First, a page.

PHIL 3140 | HISTORY OF MEDIEVAL PHILOSOPHY

Professor(s): Prof. Secada
Credits: 3

Monday & Wednesday 2:00-3:15 

This course satisfies the requirement for History of Philosophy: Ancient or Medieval

In this course, we will closely read three medieval philosophical masterpieces:  Anselm of Canterbury’s Proslogion , the Treatise on God from Thomas Aquinas’s Summa of Theology, and John Duns Scotus’s On the First Principle. Students will also be required to read Augustine’s Confessions and a general survey of the history of philosophy during this period, for both of which there will be several reading controls during term. Weekly zoom sessions will be wholly devoted to close textual analysis. Students will also be required to write a term paper.

     

PHIL 3310 | METAPHYSICS

Professor(s): Prof. Merricks
Credits: 3
Prerequisites: Instructor Permission

Instructor Permission Required

This Course satisfies the Second Writing Requirement

Tuesday & Thursday 2:00-3:15                                 

This survey course will examine a variety of issues central to contemporary analytic metaphysics. We shall consider, among other things, possibility and necessity, identity over time, and personal identity. This course is meant for third and fourth year philosophy majors only.

PHIL 3320 | EPISTEMOLOGY

Professor(s): Prof. Langsam
Credits: 3
Prerequisites: Instructor Permission

This course satisfies the requirement for M&E.

Instructor Permission Required.

Monday & Wednesday 2:00-3:15                              

The course focuses on questions in the theory of knowledge. Topics include: skepticism about knowledge of the external world, the nature of justification, foundationalism, and coherentism, the Gettier problem, internalism and externalism, a priori knowledge, the analytic/synthetic distinction, induction, and the ethics of belief.

PHIL 3500-001 | PHILOSOPHY OF MEMORY

Professor(s): Prof. Irving
Credits: 3

Tuesday & Thursday 5:00-6:15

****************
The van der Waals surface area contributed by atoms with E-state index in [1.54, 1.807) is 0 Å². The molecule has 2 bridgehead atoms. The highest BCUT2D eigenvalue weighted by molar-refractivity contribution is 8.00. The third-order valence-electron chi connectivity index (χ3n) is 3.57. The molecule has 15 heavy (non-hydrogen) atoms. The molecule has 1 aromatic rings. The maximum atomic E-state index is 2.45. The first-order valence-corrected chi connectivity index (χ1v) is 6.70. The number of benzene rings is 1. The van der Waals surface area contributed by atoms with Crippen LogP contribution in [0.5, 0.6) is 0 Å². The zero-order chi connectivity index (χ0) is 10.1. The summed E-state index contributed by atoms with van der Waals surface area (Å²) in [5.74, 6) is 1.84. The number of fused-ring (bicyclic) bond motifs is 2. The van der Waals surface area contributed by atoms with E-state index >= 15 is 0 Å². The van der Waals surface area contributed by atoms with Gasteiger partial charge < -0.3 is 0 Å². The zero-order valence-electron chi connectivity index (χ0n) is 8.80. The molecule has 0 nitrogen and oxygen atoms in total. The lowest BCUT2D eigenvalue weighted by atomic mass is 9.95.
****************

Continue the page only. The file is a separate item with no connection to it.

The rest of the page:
We will explore the nature and philosophical import of memory. Part 1: What is Memory examines experiential and causal theories of memory and asks whether memory extends past our bodies and is distinct from imagination. Part 2: Memory and Knowledge asks whether we should dogmatically accept our memories as true, even if they are reconstructive. Part 3: Memory and Personhood asks whether memory is required to remain the same person over time.

PHIL 3500-002 | ANIMALS AND ETHICS

Professor(s): Instr. Greenway
Credits: 3

Tuesday & Thursday 3:30-4:45                                             

This course will examine the moral status of non-human animals and what the major ethical theories imply for our treatment of animals, including for the purposes of scientific research and food.  In an effort to understand how we should think about their moral status, we will also examine the questions of whether, and to what extent, animals experience pain and emotions.

PHIL 3620 | SCIENCE FICTION AND PHILOSOPHY

Professor(s): Prof. Cameron
Credits: 3

Tuesday & Thursday 3:30-4:45                                 

Science fiction is a distinctively philosophical genre. Science fiction stories can cause us to question the bounds of what is possible, explore ethical questions that arise in alien circumstances, explore the nature of the self and the very nature of reality, and so on.  This course has two main goals: (1) We will use science fiction literature to explore philosophical issues, thereby pursuing philosophical inquiry from an unusual perspective; (2) We will use philosophy to explore the nature of science fiction as a genre, and thereby to gain insight into the nature of art.

PHIL 3710 | CONTEMPORARY ETHICS

Professor(s): Prof. Stangl
Credits: 3

Tuesday & Thursday 12:30-1:45                               

In this course, we will consider some of the liveliest topics of debate in contemporary ethical theory.  Among the questions that may be considered are: Are there moral facts, and if so what sorts of facts are they, how do we come to know them, and how do we explain their authority?  What would it mean to say that a life “has meaning” and what might entitle us to say such a thing?  Can we make sense of prohibitions to perform certain kinds of actions even when doing so would reduce the overall incidence of that very kind of action?  Do contemporary conceptions of our moral obligations leave us sufficient space to be true to our own ideals and loves?  Are we responsible for bad outcomes that we knowingly choose not to prevent others from bringing about?  Can we be held responsible for unchosen elements of our own character?  Are there “morally tragic” cases in which we will do wrong no matter what we choose to do?